WASHINGTON (AP) — Former Maryland Gov. Martin O'Malley on Thursday challenged the Democratic presidential field to commit to making changes on Wall Street, including restoring the Glass-Steagall law that once separated commercial and investment banking.
The Democratic presidential candidate did not mention Hillary Rodham Clinton by name, but his list of policy recommendations appeared aimed at pressuring the Democratic front-runner to take a more populist stand on financial oversight.
"We made a commitment to the American people that we would follow through on Wall Street reform and we have not yet done that," O'Malley said at the Truman Center for National Policy. He said "any Democratic candidate running for president, who expects to succeed in the general election," should "make some basic commitments that make real that promise of following through on Wall Street reform."
O'Malley remains largely unknown in the Democratic field but has sought to become a viable alternative to Clinton and her main rival, Vermont Sen. Bernie Sanders. Sanders has drawn large crowds in recent weeks and appealed to liberals, while O'Malley has rolled out several specific policy proposals on immigration, college affordability and Wall Street accountability in hopes of gaining traction.
In a conversation with former Rep. Brad Miller, D-N.C., an ally of Massachusetts Sen. Elizabeth Warren, O'Malley said the next president should close the revolving door between Wall Street and regulatory agencies, bar architects of Wall Street regulation from serving in key administration posts and impose stiff penalties on financial firms who break the law.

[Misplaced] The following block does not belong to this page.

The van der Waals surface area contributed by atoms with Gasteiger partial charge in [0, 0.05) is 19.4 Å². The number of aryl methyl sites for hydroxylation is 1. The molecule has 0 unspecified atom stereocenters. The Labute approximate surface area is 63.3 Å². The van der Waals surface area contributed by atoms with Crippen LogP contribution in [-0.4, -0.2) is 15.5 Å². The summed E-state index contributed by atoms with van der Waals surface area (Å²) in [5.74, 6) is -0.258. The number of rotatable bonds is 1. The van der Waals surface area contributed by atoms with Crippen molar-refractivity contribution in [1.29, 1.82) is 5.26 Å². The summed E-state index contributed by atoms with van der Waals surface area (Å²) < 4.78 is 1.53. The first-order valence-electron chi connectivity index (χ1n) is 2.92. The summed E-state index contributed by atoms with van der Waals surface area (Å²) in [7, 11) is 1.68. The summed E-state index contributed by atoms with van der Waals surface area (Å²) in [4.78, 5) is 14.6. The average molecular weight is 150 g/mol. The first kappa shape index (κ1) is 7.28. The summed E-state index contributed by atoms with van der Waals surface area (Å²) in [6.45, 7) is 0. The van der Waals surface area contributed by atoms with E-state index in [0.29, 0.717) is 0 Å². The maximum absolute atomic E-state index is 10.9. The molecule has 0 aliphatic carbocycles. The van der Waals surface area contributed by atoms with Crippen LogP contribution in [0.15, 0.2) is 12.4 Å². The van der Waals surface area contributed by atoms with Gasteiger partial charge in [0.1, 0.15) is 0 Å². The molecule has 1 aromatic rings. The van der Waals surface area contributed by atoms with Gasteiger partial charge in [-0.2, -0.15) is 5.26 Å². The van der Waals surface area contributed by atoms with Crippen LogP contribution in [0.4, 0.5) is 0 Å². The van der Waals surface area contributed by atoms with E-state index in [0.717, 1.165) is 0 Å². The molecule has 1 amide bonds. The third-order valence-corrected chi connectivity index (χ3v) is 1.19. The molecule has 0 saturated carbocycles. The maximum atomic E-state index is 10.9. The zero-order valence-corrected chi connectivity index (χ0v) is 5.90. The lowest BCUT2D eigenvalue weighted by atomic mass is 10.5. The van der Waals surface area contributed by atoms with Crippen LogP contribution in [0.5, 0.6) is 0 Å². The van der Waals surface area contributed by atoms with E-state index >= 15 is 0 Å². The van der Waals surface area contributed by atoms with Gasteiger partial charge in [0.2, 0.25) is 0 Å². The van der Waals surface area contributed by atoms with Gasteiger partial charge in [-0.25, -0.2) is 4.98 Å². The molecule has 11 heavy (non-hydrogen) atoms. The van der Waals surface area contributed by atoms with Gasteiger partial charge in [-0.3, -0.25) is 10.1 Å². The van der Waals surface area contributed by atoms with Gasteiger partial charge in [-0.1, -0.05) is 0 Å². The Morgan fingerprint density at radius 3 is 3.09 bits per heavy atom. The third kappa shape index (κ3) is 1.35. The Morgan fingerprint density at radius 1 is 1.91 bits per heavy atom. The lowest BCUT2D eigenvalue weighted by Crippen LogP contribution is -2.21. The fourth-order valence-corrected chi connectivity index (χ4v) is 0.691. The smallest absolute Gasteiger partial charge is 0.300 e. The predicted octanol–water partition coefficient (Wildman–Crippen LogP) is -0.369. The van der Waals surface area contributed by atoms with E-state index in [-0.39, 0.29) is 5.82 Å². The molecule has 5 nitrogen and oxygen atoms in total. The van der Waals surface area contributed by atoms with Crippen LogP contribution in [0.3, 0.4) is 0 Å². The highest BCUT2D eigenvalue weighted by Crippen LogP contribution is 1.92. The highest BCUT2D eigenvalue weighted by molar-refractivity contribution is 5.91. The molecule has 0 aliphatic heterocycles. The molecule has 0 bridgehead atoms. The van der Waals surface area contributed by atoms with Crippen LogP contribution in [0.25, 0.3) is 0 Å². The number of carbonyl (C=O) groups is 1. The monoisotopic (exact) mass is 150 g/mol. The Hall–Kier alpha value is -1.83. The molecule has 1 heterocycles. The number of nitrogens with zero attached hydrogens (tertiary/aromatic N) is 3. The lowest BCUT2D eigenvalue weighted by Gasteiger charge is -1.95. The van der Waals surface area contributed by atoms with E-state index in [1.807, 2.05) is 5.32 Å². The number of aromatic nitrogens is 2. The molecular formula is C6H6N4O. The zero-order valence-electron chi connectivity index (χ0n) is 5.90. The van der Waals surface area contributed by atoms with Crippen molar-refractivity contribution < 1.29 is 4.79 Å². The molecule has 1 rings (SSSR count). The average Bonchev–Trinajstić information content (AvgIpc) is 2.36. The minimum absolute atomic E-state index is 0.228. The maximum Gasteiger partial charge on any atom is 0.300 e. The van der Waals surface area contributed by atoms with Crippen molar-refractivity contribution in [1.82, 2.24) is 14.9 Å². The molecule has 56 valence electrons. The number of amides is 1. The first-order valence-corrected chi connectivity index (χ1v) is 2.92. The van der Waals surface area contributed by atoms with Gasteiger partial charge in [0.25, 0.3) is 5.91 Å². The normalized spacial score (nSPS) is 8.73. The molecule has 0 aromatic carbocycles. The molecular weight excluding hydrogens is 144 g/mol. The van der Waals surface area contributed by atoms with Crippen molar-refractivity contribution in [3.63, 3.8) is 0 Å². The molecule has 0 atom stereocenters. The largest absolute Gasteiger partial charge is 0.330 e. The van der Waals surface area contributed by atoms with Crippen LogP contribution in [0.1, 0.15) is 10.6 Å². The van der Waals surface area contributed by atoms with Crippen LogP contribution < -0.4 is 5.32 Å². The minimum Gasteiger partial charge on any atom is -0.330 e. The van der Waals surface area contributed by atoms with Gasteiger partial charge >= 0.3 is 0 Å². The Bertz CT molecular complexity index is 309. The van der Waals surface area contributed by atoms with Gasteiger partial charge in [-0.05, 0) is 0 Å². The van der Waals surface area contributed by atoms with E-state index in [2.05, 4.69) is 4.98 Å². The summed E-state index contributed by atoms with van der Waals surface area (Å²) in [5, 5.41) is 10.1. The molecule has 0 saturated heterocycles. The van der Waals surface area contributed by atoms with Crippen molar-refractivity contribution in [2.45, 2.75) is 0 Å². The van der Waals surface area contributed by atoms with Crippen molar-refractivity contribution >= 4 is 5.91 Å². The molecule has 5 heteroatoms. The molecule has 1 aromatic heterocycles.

Clinton, who plans to address the role of corporate America in the economy on Friday, has not yet said whether she would support legislation to reinstate the Glass-Steagall Act, which required Wall Street firms to separate their commercial and investment banking practices. It was repealed in 1999, during Bill Clinton's presidency, and some Democrats contend it contributed to the financial crisis a decade later.
Describing the need for tougher penalties, he said, "If you slap a bank robber on the wrist, he's going to keep robbing more banks. The same is true if the person wears a suit."
O'Malley said financial industry pressure on Congress to stifle funding for federal regulatory agencies overseeing Wall Street is "as if Al Capone is setting the budget for the Chicago police department," he said.
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